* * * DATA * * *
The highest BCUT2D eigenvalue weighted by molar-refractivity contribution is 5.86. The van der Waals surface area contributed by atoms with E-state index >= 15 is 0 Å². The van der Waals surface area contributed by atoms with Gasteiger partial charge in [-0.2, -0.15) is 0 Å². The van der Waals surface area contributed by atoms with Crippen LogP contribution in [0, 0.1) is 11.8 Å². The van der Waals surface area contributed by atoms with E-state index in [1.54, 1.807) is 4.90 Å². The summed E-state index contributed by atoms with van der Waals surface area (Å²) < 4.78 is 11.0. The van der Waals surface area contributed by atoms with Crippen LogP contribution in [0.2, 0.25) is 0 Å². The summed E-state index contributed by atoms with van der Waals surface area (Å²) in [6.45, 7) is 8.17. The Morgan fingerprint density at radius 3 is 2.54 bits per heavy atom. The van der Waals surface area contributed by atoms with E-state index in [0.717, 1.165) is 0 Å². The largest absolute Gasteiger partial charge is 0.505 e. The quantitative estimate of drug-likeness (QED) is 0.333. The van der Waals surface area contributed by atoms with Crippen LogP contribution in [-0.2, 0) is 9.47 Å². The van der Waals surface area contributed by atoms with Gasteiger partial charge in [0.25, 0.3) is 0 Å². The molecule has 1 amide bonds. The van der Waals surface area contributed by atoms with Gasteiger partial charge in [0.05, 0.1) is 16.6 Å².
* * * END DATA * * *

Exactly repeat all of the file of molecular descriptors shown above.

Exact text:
The highest BCUT2D eigenvalue weighted by molar-refractivity contribution is 5.86. The van der Waals surface area contributed by atoms with E-state index >= 15 is 0 Å². The van der Waals surface area contributed by atoms with Gasteiger partial charge in [-0.2, -0.15) is 0 Å². The van der Waals surface area contributed by atoms with Crippen LogP contribution in [0, 0.1) is 11.8 Å². The van der Waals surface area contributed by atoms with E-state index in [1.54, 1.807) is 4.90 Å². The summed E-state index contributed by atoms with van der Waals surface area (Å²) < 4.78 is 11.0. The van der Waals surface area contributed by atoms with Crippen LogP contribution in [0.2, 0.25) is 0 Å². The summed E-state index contributed by atoms with van der Waals surface area (Å²) in [6.45, 7) is 8.17. The Morgan fingerprint density at radius 3 is 2.54 bits per heavy atom. The van der Waals surface area contributed by atoms with E-state index in [0.717, 1.165) is 0 Å². The largest absolute Gasteiger partial charge is 0.505 e. The quantitative estimate of drug-likeness (QED) is 0.333. The van der Waals surface area contributed by atoms with Crippen LogP contribution in [-0.2, 0) is 9.47 Å². The van der Waals surface area contributed by atoms with Gasteiger partial charge in [0.25, 0.3) is 0 Å². The molecule has 1 amide bonds. The van der Waals surface area contributed by atoms with Gasteiger partial charge in [0.05, 0.1) is 16.6 Å².